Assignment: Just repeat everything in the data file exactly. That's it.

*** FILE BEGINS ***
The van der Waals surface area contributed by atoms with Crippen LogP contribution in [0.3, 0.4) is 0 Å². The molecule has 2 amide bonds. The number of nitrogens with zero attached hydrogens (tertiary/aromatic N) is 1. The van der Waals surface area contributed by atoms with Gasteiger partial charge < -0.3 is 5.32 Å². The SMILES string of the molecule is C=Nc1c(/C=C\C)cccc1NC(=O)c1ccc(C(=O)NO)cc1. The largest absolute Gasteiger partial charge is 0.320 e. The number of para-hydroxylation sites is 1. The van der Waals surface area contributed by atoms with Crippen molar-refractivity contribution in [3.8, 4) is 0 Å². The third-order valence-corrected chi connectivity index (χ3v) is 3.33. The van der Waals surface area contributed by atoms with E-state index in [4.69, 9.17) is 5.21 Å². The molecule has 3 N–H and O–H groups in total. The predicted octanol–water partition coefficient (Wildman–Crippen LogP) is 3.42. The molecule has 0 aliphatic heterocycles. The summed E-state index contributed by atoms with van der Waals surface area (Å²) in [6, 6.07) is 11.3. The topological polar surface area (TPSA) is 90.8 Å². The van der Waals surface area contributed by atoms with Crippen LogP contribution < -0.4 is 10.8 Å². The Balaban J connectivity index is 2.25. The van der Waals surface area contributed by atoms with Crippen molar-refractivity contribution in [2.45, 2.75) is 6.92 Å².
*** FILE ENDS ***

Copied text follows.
The van der Waals surface area contributed by atoms with Crippen LogP contribution in [0.3, 0.4) is 0 Å². The molecule has 2 amide bonds. The number of nitrogens with zero attached hydrogens (tertiary/aromatic N) is 1. The van der Waals surface area contributed by atoms with Gasteiger partial charge < -0.3 is 5.32 Å². The SMILES string of the molecule is C=Nc1c(/C=C\C)cccc1NC(=O)c1ccc(C(=O)NO)cc1. The largest absolute Gasteiger partial charge is 0.320 e. The number of para-hydroxylation sites is 1. The van der Waals surface area contributed by atoms with Crippen molar-refractivity contribution in [3.8, 4) is 0 Å². The third-order valence-corrected chi connectivity index (χ3v) is 3.33. The van der Waals surface area contributed by atoms with E-state index in [4.69, 9.17) is 5.21 Å². The molecule has 3 N–H and O–H groups in total. The predicted octanol–water partition coefficient (Wildman–Crippen LogP) is 3.42. The molecule has 0 aliphatic heterocycles. The summed E-state index contributed by atoms with van der Waals surface area (Å²) in [6, 6.07) is 11.3. The topological polar surface area (TPSA) is 90.8 Å². The van der Waals surface area contributed by atoms with Crippen LogP contribution < -0.4 is 10.8 Å². The Balaban J connectivity index is 2.25. The van der Waals surface area contributed by atoms with Crippen molar-refractivity contribution in [2.45, 2.75) is 6.92 Å².